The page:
Thanks to the efforts of PennSound staff editor Luisa Healey, we are now able to make available segmented audio recordings of the numbered sections (propositions) of Bluets as performaed by Maggie Nelson at two readings.

Thanks to the efforts of PennSound staff editor Luisa Healey, we are now able to make available segmented audio recordings of the numbered sections (propositions) of Bluets as performaed by Maggie Nelson at two readings.

I. from LA-Lit #21, March 11, 2007:

  • #52. (1:11): MP3
  • #53. (0:26): MP3
  • #54. (1:17): MP3
  • #55. (0:19): MP3
  • #56. (0:10): MP3
  • #57. (0:30): MP3
  • #58. (0:11): MP3
  • #59. (1:14): MP3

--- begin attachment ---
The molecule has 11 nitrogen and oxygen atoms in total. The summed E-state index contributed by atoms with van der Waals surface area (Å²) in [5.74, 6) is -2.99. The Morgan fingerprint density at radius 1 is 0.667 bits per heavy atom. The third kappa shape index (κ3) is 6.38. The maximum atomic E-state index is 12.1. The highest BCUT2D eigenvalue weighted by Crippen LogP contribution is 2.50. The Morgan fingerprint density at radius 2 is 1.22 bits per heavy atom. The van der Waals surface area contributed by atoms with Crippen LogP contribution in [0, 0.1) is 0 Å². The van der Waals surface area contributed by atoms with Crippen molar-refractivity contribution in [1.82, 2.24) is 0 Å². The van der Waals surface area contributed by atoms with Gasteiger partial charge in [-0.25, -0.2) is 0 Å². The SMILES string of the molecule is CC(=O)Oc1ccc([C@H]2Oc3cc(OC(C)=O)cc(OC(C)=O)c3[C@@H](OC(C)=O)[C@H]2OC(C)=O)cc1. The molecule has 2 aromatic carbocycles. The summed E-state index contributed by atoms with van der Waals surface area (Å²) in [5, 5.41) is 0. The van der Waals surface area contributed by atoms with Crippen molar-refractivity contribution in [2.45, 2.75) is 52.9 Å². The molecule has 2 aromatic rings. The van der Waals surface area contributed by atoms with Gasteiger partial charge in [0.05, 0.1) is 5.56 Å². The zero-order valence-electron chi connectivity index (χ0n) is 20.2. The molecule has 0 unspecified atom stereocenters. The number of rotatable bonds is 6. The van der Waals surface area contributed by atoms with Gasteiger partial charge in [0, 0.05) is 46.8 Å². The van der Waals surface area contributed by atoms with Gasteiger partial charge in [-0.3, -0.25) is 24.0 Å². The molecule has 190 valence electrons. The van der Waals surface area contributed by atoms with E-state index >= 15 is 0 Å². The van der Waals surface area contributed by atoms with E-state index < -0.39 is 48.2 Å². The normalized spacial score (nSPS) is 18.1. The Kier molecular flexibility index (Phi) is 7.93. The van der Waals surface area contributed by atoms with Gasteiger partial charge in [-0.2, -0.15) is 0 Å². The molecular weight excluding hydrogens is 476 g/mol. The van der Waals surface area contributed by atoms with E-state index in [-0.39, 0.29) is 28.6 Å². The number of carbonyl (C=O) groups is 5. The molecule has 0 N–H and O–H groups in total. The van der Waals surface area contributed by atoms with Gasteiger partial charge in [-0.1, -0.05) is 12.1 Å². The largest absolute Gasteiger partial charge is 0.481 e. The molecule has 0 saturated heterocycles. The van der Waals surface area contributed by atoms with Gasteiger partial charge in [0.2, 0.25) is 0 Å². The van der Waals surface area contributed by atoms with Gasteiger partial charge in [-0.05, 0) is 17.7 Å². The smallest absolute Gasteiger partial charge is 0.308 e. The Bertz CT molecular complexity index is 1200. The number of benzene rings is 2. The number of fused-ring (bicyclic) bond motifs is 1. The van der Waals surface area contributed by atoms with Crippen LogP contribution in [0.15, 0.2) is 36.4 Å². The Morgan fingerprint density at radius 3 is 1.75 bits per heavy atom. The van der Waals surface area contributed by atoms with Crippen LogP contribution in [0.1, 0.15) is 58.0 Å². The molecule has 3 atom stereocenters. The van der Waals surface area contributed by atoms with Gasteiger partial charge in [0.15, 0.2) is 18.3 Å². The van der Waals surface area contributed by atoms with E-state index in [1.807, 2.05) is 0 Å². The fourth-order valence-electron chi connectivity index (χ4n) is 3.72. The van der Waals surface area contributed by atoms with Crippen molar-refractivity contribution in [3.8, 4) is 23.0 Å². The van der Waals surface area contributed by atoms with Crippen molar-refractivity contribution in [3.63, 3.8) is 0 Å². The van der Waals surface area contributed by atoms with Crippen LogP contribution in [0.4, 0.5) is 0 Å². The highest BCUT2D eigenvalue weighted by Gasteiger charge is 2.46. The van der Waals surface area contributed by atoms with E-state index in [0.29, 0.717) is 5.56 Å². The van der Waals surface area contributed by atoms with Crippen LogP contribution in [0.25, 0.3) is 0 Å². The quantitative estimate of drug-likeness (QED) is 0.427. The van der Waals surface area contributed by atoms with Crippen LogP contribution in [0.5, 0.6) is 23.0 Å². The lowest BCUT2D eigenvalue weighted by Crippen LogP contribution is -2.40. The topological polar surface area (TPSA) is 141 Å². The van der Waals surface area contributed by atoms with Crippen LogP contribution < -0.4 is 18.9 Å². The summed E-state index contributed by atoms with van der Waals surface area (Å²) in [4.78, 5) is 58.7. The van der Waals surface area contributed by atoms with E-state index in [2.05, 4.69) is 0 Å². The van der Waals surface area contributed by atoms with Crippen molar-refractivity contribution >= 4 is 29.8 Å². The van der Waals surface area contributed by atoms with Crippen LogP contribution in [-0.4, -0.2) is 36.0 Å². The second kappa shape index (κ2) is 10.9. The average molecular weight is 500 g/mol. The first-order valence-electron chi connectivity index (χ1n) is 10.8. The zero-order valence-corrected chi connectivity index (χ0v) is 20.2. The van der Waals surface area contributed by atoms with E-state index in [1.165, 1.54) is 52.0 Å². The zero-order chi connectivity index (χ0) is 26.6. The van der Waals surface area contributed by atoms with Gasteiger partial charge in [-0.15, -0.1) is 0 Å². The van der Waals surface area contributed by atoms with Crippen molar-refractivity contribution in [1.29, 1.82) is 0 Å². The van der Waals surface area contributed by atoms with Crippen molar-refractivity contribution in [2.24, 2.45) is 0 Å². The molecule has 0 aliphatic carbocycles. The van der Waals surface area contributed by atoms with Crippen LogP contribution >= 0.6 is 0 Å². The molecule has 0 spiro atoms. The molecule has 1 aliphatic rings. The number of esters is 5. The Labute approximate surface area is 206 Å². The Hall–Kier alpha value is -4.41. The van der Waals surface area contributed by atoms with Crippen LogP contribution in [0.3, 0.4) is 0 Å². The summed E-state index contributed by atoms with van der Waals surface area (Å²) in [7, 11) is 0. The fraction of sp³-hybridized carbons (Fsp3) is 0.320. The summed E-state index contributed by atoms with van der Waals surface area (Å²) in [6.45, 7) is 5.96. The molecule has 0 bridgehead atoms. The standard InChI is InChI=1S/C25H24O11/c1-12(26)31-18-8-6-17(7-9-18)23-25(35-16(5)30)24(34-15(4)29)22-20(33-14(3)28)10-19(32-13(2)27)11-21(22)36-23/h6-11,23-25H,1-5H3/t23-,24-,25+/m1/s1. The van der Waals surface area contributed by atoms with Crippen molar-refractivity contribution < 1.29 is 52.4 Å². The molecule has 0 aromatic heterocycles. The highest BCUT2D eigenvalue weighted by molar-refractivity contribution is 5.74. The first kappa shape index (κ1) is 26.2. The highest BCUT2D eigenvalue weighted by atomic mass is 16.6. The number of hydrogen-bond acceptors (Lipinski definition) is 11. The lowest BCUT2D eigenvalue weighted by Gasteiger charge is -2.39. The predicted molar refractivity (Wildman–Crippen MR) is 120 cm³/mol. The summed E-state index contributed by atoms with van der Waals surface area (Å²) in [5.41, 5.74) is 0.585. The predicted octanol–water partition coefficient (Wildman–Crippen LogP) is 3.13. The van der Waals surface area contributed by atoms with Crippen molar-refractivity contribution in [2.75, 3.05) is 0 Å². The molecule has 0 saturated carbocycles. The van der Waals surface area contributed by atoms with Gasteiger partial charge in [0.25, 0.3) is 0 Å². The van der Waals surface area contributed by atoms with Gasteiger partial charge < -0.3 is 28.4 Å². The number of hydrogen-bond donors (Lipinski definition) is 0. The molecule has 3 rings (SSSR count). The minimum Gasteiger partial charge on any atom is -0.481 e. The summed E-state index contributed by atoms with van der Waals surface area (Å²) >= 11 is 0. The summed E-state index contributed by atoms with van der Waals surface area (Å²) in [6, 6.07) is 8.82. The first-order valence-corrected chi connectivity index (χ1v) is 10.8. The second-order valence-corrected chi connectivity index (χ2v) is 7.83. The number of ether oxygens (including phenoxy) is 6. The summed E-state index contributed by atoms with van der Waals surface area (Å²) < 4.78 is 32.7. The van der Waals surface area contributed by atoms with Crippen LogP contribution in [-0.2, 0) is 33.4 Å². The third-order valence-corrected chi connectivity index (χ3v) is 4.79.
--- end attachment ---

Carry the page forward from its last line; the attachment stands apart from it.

David Bromige: two new readings

David Bromiges reading for A. L. Nielsen’s Incognito Lounge, at UC Berkeley, on May 23, 1989, has now been segmented (by PennSound staff editor Luisa Healey). Here is the whole recording, and here are the segments:

Rodney Koeneke's 2004 Segue reading

Thanks to the efforts of PennSound staffer Luisa Healey, we are now making available segmented (poem-by-poem) recordings of Rodney Koeneke’s Segue Series reading, given at the Bowery Poetry Club in New York City on November 6, 2004. 

  1. Introduction (5:27): MP3
  2. Opening Remarks (3:35): MP3
  3. #16 “Excavate the Mexican game-show host …” from Rouge State (1:45): MP3
  4. #17 “Eric the red on kickapoo juice …” from Rouge State (1:17): MP3